1. Fill the frame with two or three hues in an abstract composition. Use a macro or zoom lens to get close and ensure the light is consistent across the surface.
  2. Photograph the color in an unexpected location for visual interest. A vivid floral green shirt in a sea of black suits makes a statement.
  3. Photograph the same color in different settings, like in nature, urban settings, or at home.
  4. Create a focal point by capturing your favorite color surrounded by a neutral shade.
  5. Venture into the night to see how color photos turn out when artificially lit.
two workers dressed in bright orange suspended from the side of a white building showing a pop of color in photography
© Heather Milne

5. Harness Time and Weather

At certain times and in certain conditions, you can shoot in black and white or color. But sometimes, color photography is needed to capture the splendor of a particular scene.

One of those times is golden hour. It’s that magical time when the sun is rising or setting. As the sun sinks low in the sky, the world is lit with rich, golden light. Color tones are deeper and less harsh than in the middle of the day.

High cloud cover can act as a softbox, giving you soft and even light. This gives you a lot of freedom to play with your camera settings. On a bright sunny day, colors are alive and vibrant. And you have a huge mass of blue sky to work with.

Get to know how weather affects the light at different times of the day. It can be beneficial when you’re working with color in photography.

a building painted in pinks and blues is complemented by the cool blue sky above it showing color in photography
© Karen Vikke, author of our Urban Smartphone Minimalism eBook

6. Experiment with Tones and Shades

Color in photography isn’t only about bold colors or vibrant contrasts. You can also play with shapes and tones to make your photography interesting.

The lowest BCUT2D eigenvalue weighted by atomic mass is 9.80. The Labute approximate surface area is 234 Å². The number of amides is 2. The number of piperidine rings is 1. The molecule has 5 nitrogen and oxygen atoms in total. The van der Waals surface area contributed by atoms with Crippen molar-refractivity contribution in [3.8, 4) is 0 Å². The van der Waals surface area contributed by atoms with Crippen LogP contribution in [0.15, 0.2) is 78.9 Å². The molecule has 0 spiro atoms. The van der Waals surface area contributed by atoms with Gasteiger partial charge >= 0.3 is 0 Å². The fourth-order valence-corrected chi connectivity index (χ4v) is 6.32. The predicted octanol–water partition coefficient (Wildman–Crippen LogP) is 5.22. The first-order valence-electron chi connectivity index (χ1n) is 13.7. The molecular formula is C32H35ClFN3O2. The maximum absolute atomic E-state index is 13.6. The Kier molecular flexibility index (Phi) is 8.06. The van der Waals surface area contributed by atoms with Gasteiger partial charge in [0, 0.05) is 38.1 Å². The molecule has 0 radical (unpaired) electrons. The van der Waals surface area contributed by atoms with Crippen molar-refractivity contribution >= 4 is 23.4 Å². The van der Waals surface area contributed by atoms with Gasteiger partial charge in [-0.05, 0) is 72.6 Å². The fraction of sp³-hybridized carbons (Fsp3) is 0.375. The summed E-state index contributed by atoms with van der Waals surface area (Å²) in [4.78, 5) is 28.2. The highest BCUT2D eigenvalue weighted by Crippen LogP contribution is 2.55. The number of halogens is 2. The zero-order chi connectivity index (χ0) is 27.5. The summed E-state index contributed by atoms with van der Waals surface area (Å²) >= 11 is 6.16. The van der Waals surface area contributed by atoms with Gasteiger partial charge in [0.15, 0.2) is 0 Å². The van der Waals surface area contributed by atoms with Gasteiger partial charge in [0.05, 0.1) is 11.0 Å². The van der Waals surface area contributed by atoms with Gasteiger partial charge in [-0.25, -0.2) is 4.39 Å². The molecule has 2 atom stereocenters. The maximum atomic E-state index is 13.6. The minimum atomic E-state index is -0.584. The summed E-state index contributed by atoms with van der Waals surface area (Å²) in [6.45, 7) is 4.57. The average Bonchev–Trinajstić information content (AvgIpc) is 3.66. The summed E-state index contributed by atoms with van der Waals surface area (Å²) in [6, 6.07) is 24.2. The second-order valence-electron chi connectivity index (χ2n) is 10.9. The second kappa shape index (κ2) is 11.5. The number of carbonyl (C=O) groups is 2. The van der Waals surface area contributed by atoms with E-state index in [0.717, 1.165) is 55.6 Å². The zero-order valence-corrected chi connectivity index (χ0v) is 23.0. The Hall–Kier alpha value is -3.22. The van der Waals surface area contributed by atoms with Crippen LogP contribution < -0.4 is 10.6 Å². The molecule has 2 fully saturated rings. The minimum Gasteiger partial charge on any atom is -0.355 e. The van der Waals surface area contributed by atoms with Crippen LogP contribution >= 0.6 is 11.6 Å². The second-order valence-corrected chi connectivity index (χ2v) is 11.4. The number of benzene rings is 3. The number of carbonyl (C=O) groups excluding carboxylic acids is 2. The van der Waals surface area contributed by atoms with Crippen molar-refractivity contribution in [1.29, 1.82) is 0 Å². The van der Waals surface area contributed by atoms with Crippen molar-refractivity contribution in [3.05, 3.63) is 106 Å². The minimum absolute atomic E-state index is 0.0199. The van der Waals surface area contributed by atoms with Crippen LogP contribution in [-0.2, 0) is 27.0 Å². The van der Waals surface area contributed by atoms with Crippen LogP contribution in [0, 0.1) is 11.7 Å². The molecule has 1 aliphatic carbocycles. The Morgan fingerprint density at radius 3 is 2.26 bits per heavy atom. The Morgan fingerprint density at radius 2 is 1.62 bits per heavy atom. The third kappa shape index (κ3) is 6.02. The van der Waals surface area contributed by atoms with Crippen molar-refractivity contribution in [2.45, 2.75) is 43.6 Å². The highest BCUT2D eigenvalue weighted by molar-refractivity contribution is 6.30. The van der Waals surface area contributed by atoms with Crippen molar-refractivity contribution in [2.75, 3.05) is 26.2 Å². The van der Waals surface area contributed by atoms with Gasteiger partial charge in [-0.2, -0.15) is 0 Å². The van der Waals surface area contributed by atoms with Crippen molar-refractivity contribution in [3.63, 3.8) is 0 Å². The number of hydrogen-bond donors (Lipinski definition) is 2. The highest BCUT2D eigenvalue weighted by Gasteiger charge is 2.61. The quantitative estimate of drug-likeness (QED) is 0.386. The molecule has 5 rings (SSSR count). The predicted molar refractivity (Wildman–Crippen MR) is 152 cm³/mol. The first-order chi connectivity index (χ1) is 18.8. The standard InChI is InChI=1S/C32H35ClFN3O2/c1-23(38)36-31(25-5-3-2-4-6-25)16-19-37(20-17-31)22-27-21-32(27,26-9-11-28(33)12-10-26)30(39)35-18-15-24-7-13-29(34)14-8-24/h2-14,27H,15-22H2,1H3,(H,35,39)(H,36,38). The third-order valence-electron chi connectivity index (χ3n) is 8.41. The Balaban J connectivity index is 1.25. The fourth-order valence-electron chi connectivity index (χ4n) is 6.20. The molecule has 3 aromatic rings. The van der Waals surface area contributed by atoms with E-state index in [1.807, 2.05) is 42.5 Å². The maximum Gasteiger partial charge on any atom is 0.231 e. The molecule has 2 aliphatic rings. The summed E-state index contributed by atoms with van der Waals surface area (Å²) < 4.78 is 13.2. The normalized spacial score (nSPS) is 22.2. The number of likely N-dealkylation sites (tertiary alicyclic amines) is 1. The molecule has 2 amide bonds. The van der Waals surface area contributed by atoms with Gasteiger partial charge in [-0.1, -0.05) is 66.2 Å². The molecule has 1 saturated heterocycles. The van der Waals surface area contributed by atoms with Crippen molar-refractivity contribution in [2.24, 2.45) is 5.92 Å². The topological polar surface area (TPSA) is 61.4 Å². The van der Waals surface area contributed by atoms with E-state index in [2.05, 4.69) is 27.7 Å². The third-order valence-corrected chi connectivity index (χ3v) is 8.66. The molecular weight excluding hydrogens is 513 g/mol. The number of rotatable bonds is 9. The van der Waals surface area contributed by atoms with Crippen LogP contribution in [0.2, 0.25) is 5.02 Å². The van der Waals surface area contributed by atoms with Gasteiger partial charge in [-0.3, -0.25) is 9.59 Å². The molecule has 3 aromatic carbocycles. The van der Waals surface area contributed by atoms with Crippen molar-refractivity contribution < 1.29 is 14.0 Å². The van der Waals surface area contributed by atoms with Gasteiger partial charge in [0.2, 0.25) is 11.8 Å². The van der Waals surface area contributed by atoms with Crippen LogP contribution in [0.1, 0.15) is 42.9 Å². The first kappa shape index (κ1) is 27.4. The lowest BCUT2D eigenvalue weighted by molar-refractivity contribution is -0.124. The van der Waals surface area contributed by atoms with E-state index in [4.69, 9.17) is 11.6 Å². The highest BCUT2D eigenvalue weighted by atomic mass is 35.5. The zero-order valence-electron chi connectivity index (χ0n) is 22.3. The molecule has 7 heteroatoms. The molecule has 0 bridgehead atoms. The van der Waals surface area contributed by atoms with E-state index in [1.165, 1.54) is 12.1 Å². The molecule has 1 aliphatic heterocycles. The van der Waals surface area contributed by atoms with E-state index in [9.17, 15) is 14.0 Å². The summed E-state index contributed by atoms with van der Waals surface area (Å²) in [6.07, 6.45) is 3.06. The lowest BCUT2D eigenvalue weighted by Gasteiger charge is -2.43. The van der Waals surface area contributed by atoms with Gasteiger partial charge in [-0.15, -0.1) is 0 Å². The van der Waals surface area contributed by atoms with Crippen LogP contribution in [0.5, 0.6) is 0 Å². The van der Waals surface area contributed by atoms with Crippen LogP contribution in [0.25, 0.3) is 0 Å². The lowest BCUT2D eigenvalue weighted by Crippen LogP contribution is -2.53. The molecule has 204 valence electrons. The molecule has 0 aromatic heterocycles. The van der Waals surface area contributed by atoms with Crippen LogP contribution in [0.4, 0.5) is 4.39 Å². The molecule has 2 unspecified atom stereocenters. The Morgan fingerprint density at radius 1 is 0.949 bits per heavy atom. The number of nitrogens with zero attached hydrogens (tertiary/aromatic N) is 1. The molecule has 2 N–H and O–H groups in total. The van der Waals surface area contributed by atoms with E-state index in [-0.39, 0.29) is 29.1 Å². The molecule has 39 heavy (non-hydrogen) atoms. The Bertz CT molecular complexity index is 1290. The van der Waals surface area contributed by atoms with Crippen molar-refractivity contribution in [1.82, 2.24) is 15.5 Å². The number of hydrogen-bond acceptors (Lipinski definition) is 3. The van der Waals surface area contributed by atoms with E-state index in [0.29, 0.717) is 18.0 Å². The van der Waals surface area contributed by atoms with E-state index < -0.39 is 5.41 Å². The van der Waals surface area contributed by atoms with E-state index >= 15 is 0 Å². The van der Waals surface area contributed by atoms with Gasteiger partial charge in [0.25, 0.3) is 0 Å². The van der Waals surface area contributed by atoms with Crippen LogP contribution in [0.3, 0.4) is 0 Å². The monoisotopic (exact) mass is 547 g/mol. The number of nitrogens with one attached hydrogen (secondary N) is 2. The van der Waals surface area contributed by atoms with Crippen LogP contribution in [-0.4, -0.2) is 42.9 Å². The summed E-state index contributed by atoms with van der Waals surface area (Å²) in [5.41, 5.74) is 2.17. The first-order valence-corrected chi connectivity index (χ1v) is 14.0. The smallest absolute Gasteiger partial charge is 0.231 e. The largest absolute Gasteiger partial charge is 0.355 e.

Consider using a monochromatic color scheme centered on different tones and shades of a single hue. You can play with natural tones of green and brown in woodland areas. Or an image of the ocean on a cloudy day will give you various pale blue tones.

Nature has very little pure white or black. Sometimes, an image might look black and white at first, but it’s actually an image with very muted color tones.

Many black-and-white photographers add color in post-production with the use of split toning. But this can be tricky. Make sure you don’t overdo it with the harshness of the colors.

a photo of a body of water taken through the tall grass on the shoreline showing monochromatic color in photography
© Heather Milne

7. Enhance Color Photography in Post-Production

Loads of editing software bring out the best in your color photos. Test out the HSL sliders in Lightroom or Adobe Camera Raw. But keep the story of the photo at the front of your mind. Just because you can make sweeping color changes doesn’t mean you should.

If I want to add more punch to my color photos, I use the Dehaze and Clarity tools. Then, I adjust individual colors with the Saturation, Hue, and Luminescence sliders. This gives me complete control of each color.